29/01/2009
http://hex-rays.com/idapro/54/index.htm


BitDiffer 1.3.0.13 – most cattle DLL Library comparison tool!

Ever wonder what really changed in that DLL you are about to release to production? Would you like to check a 3rd party library for breaking changes before referencing it? Would it be helpful to integrate an automatically generated change report – at the assembly binary level – in your deployment and migration process?

BitDiffer allows you to compare multiple versions of assemblies for all types of changes and drill down to find the smallest changes, public or private.

bit1

View changes in the GUI interface which highlights breaking changes and publicly visible changes. Browse through the grid of changes in order to quickly determine their impact, or export reports to keep a record.

You can compare implementation of methods and properties, not just the declarations. You can compare protected, internal and private items as well as just the exported public types.

BitDiffer will catalog and compare:

•Classes
•Interfaces
•Properties
•Fields
•Methods
•Attributes
•Events
•Assembly Attributes

Compare Across Time
bit2

You don’t have to be limited to comparing just two versions of assembly. You can also load up a series of versions and review them side-by-side to see how they all changed across time.

You can load assemblies with the strong name from different locations and compare across them.

You can compare entire directories of assemblies at once, to perform complete build comparisons in one click.

Command Line Support
bit3

Run BitDiffer as part of your automated build, deployment, or migration process and automate the process of generating change reports on the assemblies that you are handling.

Archive reports historically to have an accurate picture of what changed at the binary level in your assemblies as your deploy them. Generate high-level summary reports with breaking change information, or generate verbose reports with fine details of every aspect of your build.

You can perform these tasks using the built-in command line support of BitDiffer, which runs silently to easily integrate into your build or deployment process.

BitDiffer offers all these features and more.

Download here: http://rapidshare.com/files/188258249/BitDiffer_v1.3.0.13.rar


I’m happy to inform you that we are entering the beta stage of IDA v5.4!

In addition to numerous small and not that small improvements, the new version will have hree debugger modules: bochs, gdb, and windbg, selectable on the fly (the active debugger session will be closed, though wink1.gif)

* With the bochs debugger, we offer three different worlds: run-any-code-snippet facility, windows-like-environment for PE files, and any-bochs-image bare-bone machine emulation mode. You can read more about this module in our blog: http://hexblog.com/2008/11/bochs_plugin_goes_alpha.html
* With gdb, x86 and arm targets are supported. Among other things, it is possible to connect IDA to QEMU or debug a virtual machine inside VMWare. We tried it iPhone as well. However, while it works in some curcimstances, there were some problems on the gdbserver side. With windbg, user and kernel mode debugging is available. The debugger engine from Microsoft, which is currently the only choice for driver and kernel mode debugging, can be used from IDA. It can automatically load required PDB files and populate the listing with meaningful names, types, etc. Speaking of PDB files, IDA imports more information from them: local function variables and types are retrieved too, c++ base classes are handled, etc.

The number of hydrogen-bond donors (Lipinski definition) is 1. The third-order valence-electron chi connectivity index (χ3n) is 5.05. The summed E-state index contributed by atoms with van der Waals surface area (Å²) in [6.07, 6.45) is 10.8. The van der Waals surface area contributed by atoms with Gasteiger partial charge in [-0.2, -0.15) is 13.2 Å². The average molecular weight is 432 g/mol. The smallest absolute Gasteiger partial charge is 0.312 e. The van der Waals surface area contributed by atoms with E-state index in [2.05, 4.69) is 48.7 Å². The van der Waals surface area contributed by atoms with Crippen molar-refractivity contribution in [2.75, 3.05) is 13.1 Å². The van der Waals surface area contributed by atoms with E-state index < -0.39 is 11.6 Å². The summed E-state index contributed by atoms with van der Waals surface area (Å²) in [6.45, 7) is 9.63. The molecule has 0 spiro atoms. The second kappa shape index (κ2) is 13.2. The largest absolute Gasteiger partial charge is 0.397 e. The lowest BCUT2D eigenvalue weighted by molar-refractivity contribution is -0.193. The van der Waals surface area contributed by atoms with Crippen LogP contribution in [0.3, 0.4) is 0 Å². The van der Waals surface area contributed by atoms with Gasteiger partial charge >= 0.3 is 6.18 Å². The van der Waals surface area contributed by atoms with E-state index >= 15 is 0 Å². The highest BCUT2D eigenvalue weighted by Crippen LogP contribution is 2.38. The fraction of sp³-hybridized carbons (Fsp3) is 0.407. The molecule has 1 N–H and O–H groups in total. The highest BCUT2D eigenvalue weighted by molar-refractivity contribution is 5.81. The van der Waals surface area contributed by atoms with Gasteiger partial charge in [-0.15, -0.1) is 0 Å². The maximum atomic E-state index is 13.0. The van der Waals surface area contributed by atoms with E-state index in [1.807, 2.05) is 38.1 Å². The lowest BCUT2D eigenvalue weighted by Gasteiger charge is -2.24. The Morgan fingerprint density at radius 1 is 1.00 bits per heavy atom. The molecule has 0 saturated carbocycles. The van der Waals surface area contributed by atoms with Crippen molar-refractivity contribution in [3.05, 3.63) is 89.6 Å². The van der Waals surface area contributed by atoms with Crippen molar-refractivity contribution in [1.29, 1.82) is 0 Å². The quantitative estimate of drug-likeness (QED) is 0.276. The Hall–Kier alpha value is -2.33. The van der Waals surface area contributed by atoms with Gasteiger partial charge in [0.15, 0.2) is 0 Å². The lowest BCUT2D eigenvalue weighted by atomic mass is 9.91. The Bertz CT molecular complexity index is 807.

The gdb and windbg debugger modules support local and remote debugging. We tried to make the debugger modules as open as possible: target-specific commands can be sent to all backend engines in a very easy and user-friendly way.

As usual, better analysis and many minor changes have been made. If you spend plenty of time analyzing gcc generated binaries, you’ll certainly appreciate that IDA handles its weird way of preparing outgoing function arguments. Now it can trace and find arguments copies to the stack with mov statements.

The new IDA will support Python out of box, thanks to Gergely Erdelyi, who kindly agreed the Python plugin to be included in the official distribution. In fact, the main IDA window will have a command line to enter any python (or other language) expressions and immediately get a result in the message window.

We will prepare the detailed list of improvements later this week.

http://hexblog.com/2009/01/ida_v54_release_is_not_that_fa.html


TheMida – WinLicense Info Script, Show me the infos!

Author : LCF-AT

Hello together,

today I wanna share a new written script by me about to get some useful infos about TheMida / WinLicense protected targets.
-This script can get the exact version release year and the protection
-I also added to get the right section name,VA and name of the file summarized in nice message box for the user.
-Included diffrent search methods to get this informations for all TM / WL targets.Here a sample pic.